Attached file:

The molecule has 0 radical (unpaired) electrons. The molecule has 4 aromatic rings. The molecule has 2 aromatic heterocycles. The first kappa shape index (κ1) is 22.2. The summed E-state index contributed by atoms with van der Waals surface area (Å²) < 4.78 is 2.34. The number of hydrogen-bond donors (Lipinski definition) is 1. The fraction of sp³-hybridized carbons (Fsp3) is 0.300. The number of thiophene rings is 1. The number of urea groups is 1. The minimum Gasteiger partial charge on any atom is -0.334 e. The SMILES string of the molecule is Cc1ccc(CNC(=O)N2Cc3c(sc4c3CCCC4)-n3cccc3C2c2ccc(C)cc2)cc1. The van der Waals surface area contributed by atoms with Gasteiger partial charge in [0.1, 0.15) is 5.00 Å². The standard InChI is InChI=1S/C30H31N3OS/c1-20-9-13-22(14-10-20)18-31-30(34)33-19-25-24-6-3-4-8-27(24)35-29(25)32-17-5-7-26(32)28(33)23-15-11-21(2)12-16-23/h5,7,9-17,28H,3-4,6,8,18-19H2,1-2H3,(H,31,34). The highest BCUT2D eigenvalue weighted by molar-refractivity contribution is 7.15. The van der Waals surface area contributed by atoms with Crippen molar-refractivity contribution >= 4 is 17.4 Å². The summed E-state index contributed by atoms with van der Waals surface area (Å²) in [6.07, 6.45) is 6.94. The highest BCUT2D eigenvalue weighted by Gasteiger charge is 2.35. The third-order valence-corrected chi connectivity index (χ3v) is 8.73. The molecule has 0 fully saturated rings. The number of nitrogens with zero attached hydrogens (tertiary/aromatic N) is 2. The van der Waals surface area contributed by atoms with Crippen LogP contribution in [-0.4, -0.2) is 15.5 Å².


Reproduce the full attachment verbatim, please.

The molecule has 0 radical (unpaired) electrons. The molecule has 4 aromatic rings. The molecule has 2 aromatic heterocycles. The first kappa shape index (κ1) is 22.2. The summed E-state index contributed by atoms with van der Waals surface area (Å²) < 4.78 is 2.34. The number of hydrogen-bond donors (Lipinski definition) is 1. The fraction of sp³-hybridized carbons (Fsp3) is 0.300. The number of thiophene rings is 1. The number of urea groups is 1. The minimum Gasteiger partial charge on any atom is -0.334 e. The SMILES string of the molecule is Cc1ccc(CNC(=O)N2Cc3c(sc4c3CCCC4)-n3cccc3C2c2ccc(C)cc2)cc1. The van der Waals surface area contributed by atoms with Gasteiger partial charge in [0.1, 0.15) is 5.00 Å². The standard InChI is InChI=1S/C30H31N3OS/c1-20-9-13-22(14-10-20)18-31-30(34)33-19-25-24-6-3-4-8-27(24)35-29(25)32-17-5-7-26(32)28(33)23-15-11-21(2)12-16-23/h5,7,9-17,28H,3-4,6,8,18-19H2,1-2H3,(H,31,34). The highest BCUT2D eigenvalue weighted by molar-refractivity contribution is 7.15. The van der Waals surface area contributed by atoms with Crippen molar-refractivity contribution >= 4 is 17.4 Å². The summed E-state index contributed by atoms with van der Waals surface area (Å²) in [6.07, 6.45) is 6.94. The highest BCUT2D eigenvalue weighted by Gasteiger charge is 2.35. The third-order valence-corrected chi connectivity index (χ3v) is 8.73. The molecule has 0 fully saturated rings. The number of nitrogens with zero attached hydrogens (tertiary/aromatic N) is 2. The van der Waals surface area contributed by atoms with Crippen LogP contribution in [-0.4, -0.2) is 15.5 Å².